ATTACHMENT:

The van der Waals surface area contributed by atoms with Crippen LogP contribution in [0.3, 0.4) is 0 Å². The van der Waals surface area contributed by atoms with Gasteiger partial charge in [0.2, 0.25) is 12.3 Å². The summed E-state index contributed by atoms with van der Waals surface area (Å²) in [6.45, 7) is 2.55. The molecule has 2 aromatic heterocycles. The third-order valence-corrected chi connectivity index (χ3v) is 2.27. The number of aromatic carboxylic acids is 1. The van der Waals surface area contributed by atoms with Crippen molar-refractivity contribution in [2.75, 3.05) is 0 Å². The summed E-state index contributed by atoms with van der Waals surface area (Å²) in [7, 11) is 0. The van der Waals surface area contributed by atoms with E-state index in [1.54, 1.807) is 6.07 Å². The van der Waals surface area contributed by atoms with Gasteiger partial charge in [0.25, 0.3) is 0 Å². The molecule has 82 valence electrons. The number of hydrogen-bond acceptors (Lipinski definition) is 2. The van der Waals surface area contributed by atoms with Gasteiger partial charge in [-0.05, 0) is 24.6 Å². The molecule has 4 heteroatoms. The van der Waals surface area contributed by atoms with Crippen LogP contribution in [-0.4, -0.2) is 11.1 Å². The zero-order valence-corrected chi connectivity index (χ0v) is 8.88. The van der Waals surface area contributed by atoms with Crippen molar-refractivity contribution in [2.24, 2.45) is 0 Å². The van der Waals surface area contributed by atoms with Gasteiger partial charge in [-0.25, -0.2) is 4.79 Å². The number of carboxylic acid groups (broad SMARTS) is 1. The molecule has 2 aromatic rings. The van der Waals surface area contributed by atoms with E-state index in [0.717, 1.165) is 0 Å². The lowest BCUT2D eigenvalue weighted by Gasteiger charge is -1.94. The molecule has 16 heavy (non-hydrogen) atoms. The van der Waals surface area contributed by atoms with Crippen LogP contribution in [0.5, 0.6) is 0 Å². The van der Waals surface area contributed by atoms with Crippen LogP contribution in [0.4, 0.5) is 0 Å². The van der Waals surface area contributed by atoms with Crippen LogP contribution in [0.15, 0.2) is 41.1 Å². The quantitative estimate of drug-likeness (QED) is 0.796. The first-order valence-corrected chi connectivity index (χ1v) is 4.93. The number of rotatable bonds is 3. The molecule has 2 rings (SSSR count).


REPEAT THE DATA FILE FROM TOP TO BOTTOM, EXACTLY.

The van der Waals surface area contributed by atoms with Crippen LogP contribution in [0.3, 0.4) is 0 Å². The van der Waals surface area contributed by atoms with Gasteiger partial charge in [0.2, 0.25) is 12.3 Å². The summed E-state index contributed by atoms with van der Waals surface area (Å²) in [6.45, 7) is 2.55. The molecule has 2 aromatic heterocycles. The third-order valence-corrected chi connectivity index (χ3v) is 2.27. The number of aromatic carboxylic acids is 1. The van der Waals surface area contributed by atoms with Crippen molar-refractivity contribution in [2.75, 3.05) is 0 Å². The summed E-state index contributed by atoms with van der Waals surface area (Å²) in [7, 11) is 0. The van der Waals surface area contributed by atoms with E-state index in [1.54, 1.807) is 6.07 Å². The van der Waals surface area contributed by atoms with Gasteiger partial charge in [0.25, 0.3) is 0 Å². The molecule has 82 valence electrons. The number of hydrogen-bond acceptors (Lipinski definition) is 2. The van der Waals surface area contributed by atoms with Gasteiger partial charge in [-0.05, 0) is 24.6 Å². The molecule has 4 heteroatoms. The van der Waals surface area contributed by atoms with Crippen LogP contribution in [-0.4, -0.2) is 11.1 Å². The zero-order valence-corrected chi connectivity index (χ0v) is 8.88. The van der Waals surface area contributed by atoms with Crippen molar-refractivity contribution in [2.24, 2.45) is 0 Å². The van der Waals surface area contributed by atoms with Gasteiger partial charge in [-0.25, -0.2) is 4.79 Å². The number of carboxylic acid groups (broad SMARTS) is 1. The molecule has 2 aromatic rings. The van der Waals surface area contributed by atoms with E-state index in [0.717, 1.165) is 0 Å². The lowest BCUT2D eigenvalue weighted by Gasteiger charge is -1.94. The molecule has 16 heavy (non-hydrogen) atoms. The van der Waals surface area contributed by atoms with Crippen LogP contribution in [0.5, 0.6) is 0 Å². The van der Waals surface area contributed by atoms with Crippen LogP contribution in [0.4, 0.5) is 0 Å². The van der Waals surface area contributed by atoms with Crippen LogP contribution in [0.15, 0.2) is 41.1 Å². The quantitative estimate of drug-likeness (QED) is 0.796. The first-order valence-corrected chi connectivity index (χ1v) is 4.93. The number of rotatable bonds is 3. The molecule has 2 rings (SSSR count).